Agenda and draft minutes

Venue: Council Chamber, Civic Office, Waterdale, Doncaster DN1 3BU. View directions

No. Item


Declarations of Interest, if any


No declarations of interest was made.


Minutes of the meeting held on 26th January 2023. pdf icon PDF 85 KB


RESOLVED that the minutes of the meeting held on 26th January 2023 be approved as a correct record and signed by the Chair.


Audit Committee Action Log. pdf icon PDF 129 KB


The Committee considered the Audit Committee’s Actions Log that updated Members on the actions agreed at previous Audit Committee meetings, allowing Members to monitor progress against the actions, ensuring that satisfactory progress was being made.


It was noted that two actions from the Committee’s meeting on 27th October had been completed.


RESOLVED that the progress being made against the actions agreed at the previous Audit Committee meetings, be noted.



Breaches and Waivers to the Council's Contract Procedure Rules. pdf icon PDF 568 KB


Consideration was given to a report, presented by Holly Wilson, Head of Procurement, which detailed all breaches and waivers to the Council’s Procedure Rules (CPRs) for the period 1st September 2022 to 28th February 2023.  The report provided a summary of the number of new waivers and breaches recorded for each Directorate since the last audit reports presented to the Committee in October 2022 and April 2022 and a summary of the progress made in addressing breaches to Contract Procedure Rules.


The Head of Procurement provided an overview of the breaches and waivers. Sixteen waivers had been granted for the period, which was a slight decrease to the seventeen waivers reported during 2021/22.  Five breaches have been resolved and the breach in relation to the Meat products contract were expected to be resolved very soon. There were four new breaches in the Economy, Environment directorate, two of which related to aggregated spend, and two related to the expiry of contracts. In relation to new breaches, one relating to the contract for ventilation supplies was due to be awarded and resolved in April 2023. Further to a request by the Committee at its last meeting, Members’ attention were drawn to Appendix 3 of the report, which set out details of the percentage of waivers granted against the total value of contracts.  Paragraphs 21 to 27 of the report provided an update on the actions emanated from a previous meeting relating to reviewing the Procurement teams arrangements in terms of projects and enhancements, in particular, with regard to improvements compliance and contract mapping which have all been actioned.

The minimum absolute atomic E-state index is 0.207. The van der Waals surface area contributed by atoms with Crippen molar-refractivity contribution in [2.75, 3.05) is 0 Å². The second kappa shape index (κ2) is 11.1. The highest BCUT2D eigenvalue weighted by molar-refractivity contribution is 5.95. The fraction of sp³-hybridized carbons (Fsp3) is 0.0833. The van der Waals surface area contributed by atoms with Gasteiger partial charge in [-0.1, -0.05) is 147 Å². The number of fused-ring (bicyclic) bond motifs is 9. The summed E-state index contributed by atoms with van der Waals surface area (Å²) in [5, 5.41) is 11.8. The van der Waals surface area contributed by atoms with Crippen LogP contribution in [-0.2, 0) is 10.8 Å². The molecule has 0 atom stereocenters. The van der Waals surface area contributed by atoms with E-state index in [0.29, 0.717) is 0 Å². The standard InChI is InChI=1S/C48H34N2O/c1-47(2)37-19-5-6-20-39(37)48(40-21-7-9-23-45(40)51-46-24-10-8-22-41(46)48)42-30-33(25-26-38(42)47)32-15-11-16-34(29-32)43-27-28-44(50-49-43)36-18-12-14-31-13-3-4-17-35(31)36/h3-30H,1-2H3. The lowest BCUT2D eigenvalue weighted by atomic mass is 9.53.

In responding to questions regarding the resolved breaches, which related to the expiry of contracts, the Head of Procurement explained the reasons why they had occurred and provided assurances to the Committee that steps that had been taken by the Procurement team to ensure that administrative oversight did not occur in the future.


With regard to clarity being sought in respect of the two new breaches relating to aggregated spend, as detailed at sections 2.1 and 2.3 of Appendix 1 of the report, the Head of Procurement explained the process used to aggregate and to monitor the total amount spent in respect of contracts. It was noted that the minimum requirement for contracts to be procured was 3 to 6 months and that contracts exceeding the £25,000 direct award threshold would be a breach of CPRs. Any contracts reaching the threshold would be flagged up to the relevant Heads of Service and the Assistant Director as part of the quarterly monitoring process. It was further reported that the Council in recent years have spent less on supplies and that the Procurement team review historical data, which was used by Officers to dictate what CPRs Officers were to follow in terms of whether or not to tender for contracts. Whilst the Council endeavoured to get best value for money, more money has been expended on these contracts due to the cost of supplies, which was  ...  view the full minutes text for item 84.


Annual Report of the Monitoring Officer 2022/23. pdf icon PDF 167 KB

Additional documents: